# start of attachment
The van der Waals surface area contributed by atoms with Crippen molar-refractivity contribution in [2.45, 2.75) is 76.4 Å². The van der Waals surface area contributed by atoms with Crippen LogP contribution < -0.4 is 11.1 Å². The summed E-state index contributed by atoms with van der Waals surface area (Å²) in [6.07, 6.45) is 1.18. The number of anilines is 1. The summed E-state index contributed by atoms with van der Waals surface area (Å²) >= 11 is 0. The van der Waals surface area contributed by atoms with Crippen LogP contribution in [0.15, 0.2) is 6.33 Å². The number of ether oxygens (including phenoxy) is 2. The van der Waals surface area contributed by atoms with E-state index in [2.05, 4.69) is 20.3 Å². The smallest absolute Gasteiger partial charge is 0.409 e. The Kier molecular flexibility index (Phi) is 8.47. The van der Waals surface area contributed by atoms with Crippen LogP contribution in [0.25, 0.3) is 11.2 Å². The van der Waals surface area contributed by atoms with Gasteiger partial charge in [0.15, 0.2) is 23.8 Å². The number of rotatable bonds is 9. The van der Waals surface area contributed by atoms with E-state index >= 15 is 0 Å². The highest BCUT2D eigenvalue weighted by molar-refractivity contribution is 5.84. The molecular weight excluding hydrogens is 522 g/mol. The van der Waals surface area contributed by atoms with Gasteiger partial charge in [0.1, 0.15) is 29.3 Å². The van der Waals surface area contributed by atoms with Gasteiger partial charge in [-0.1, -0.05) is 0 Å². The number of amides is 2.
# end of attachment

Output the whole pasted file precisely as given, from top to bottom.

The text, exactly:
The van der Waals surface area contributed by atoms with Crippen molar-refractivity contribution in [2.45, 2.75) is 76.4 Å². The van der Waals surface area contributed by atoms with Crippen LogP contribution < -0.4 is 11.1 Å². The summed E-state index contributed by atoms with van der Waals surface area (Å²) in [6.07, 6.45) is 1.18. The number of anilines is 1. The summed E-state index contributed by atoms with van der Waals surface area (Å²) >= 11 is 0. The van der Waals surface area contributed by atoms with Crippen LogP contribution in [0.15, 0.2) is 6.33 Å². The number of ether oxygens (including phenoxy) is 2. The van der Waals surface area contributed by atoms with E-state index in [2.05, 4.69) is 20.3 Å². The smallest absolute Gasteiger partial charge is 0.409 e. The Kier molecular flexibility index (Phi) is 8.47. The van der Waals surface area contributed by atoms with Crippen LogP contribution in [0.25, 0.3) is 11.2 Å². The van der Waals surface area contributed by atoms with Gasteiger partial charge in [0.15, 0.2) is 23.8 Å². The number of rotatable bonds is 9. The van der Waals surface area contributed by atoms with E-state index >= 15 is 0 Å². The highest BCUT2D eigenvalue weighted by molar-refractivity contribution is 5.84. The molecular weight excluding hydrogens is 522 g/mol. The van der Waals surface area contributed by atoms with Gasteiger partial charge in [0.1, 0.15) is 29.3 Å². The van der Waals surface area contributed by atoms with Gasteiger partial charge in [-0.1, -0.05) is 0 Å². The number of amides is 2.